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Lambda Expressions in Java

Java 8 Feature – Lambda Expressions

Lambda expression is a significant new feature in Java 8 that enables developers to use functional programming features in Java code. The introduction of lambda expressions and related features in Java 8 has led to the addition of new syntax elements and constructs to the Java language. In this way, lambda expressions enhance the capabilities of Java 8 and reshape Java code.

What is a Lambda Expression?

A lambda expression is an unnamed method that is used to implement a functional interface method. A functional interface is an interface that defines an action using a single abstract method. To execute a lambda expression, you need to use a functional interface that defines the target type of the lambda expression. Lambda expressions are also called closures.

Lambda Expression Syntax

A lambda expression includes a parameter list, an arrow operator, and a lambda body.

(lambda expression parameter list) -> lambda body;

The lambda expression parameter list contains the set of parameters used by the lambda expression. You can use an empty parameter list if the lambda expression does not require any parameters. The arrow operator, also called the lambda operator, indicates that the parameters are moved into the lambda body and helps to segregate the parameter list from the code. The lambda body contains the code that defines the actions performed by the lambda expression.

The lambda body can contain either a single expression or a block of code. A single expression lambda body contains a simple Java expression. Such a lambda expression is called an expression lambda. When the lambda expression is executed, the expression in the lambda body is evaluated and the result is returned.

Example 1

() -> Math.random();

In this example, the lambda expression uses an empty parameter list. The lambda body contains an expression that returns a random number.

Example 2

(x,y) -> (x/y) == 5;

In this example, the lambda expression uses two parameters x and y. The expression in the lambda body evaluates the result of x/y and returns true if the result equals 5.

Functional Interfaces and Lambda Expressions

A functional interface consists of only one abstract method that clearly defines the function of the interface. In Java 8, a lambda expression and a functional interface work together to perform the function defined by the interface. The functional interface specifies the target type of the lambda expression enabling you to implement the abstract method using a lambda expression.

Note: In earlier versions of Java, all interface methods were implicitly abstract. However, in Java 8, you can create default methods by specifying default behaviour for the methods in an interface. If a method in an interface does not specify a default implementation, Java 8 treats the method as an abstract method.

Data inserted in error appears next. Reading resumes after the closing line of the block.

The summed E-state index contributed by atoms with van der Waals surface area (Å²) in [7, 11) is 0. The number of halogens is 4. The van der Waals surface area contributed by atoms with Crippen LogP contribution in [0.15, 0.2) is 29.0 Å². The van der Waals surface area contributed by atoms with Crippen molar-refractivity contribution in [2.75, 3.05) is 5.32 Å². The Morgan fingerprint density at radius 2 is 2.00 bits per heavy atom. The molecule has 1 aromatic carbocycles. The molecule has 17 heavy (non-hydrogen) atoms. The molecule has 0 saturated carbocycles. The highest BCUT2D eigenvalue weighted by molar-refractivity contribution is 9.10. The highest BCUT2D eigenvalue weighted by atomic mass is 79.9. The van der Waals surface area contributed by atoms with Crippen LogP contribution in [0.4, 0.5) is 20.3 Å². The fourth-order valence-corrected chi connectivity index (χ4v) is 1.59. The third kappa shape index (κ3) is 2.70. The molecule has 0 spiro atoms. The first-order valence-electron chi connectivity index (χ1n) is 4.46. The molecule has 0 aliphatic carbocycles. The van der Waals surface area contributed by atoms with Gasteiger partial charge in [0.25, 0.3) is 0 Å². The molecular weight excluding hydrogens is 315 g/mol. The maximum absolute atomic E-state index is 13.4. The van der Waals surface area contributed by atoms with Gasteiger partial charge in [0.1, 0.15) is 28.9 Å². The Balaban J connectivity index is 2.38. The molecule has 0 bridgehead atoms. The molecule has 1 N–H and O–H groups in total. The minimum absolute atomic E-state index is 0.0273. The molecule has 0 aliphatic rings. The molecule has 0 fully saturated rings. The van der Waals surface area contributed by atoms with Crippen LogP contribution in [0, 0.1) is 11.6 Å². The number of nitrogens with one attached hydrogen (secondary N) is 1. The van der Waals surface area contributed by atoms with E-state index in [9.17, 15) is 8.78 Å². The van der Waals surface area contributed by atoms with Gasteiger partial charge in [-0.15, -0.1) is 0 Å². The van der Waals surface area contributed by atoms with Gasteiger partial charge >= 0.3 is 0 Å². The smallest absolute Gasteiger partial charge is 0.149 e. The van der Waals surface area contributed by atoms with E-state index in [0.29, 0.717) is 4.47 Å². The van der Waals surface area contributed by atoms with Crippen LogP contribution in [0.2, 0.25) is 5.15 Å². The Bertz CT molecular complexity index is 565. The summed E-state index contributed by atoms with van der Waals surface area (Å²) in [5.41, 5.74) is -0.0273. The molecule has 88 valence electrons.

In Java 8 code, you can use a lambda expression only in a context that specifies its target type. Some of the possible target type contexts for using lambda expressions include:

  1. Variable initialization

  2. Return statements

  3. Assignment of a lambda expression to a functional interface reference

  4. Method arguments


The following example illustrates the use of a simple lambda expression with two parameters.

interface TestNum {

    boolean factortest(int n1, int n2);


public class LambdaExpDemo {

    public static void main(String args[]) {

        TestNum isFactor;

        isFactor = (n1, n2) -> (n1 % n2) == 0;

        if (isFactor.factortest(20, 5)) {
            System.out.println("5 is a factor of 20");

        if (!isFactor.factortest(20, 3)) {
            System.out.println("3 is not a factor of 20");


In this example, TestNum is a functional interface and factortest is the abstract method. isFactor is a reference to the TestNum functional interface. The lambda expression with two parameters n1 and n2 is assigned to isFactor. Java executes this assignment by creating an instance that implements the functional interface. The lambda expression specifies the behavior of the abstract method. When the abstract method is called in the if statement, the lambda expression is executed and it returns a Boolean result.

Parameter Compatibility

For a lambda expression to work correctly, the number and type of parameters used in the lambda expression must match the parameters used in the abstract method. Also, the return type of the abstract method must match the return type of the lambda expression. For example, if there are two double and one string parameters in the abstract method, then the lambda expression must also specify three explicit or implicit parameters that are compatible with the abstract method parameters.

Block Lambda Expressions

In a lambda expression, the lambda body can contain a block of code. Such a lambda body is called a block body and the lambda expression that contains a block body is called a block lambda. A block body contains multiple statements enclosed within braces. A block lambda works the same way as an expression lambda. The only difference is that in a block lambda you need to use a return statement explicitly.


The following program reverses a string using a block lambda expression and a functional interface.

interface ReverseString {

    String meth(String s);

public class LambdaExpDemo {

    public static void main(String args[]) {
        ReverseString rev = (str) -> {
            String revresult = "";
            int n;
            for (n = str.length() - 1; n >= 0; n--) {
                revresult += str.charAt(n);
            return revresult;
        System.out.println("The reverse of Java is " + rev.meth("Java"));

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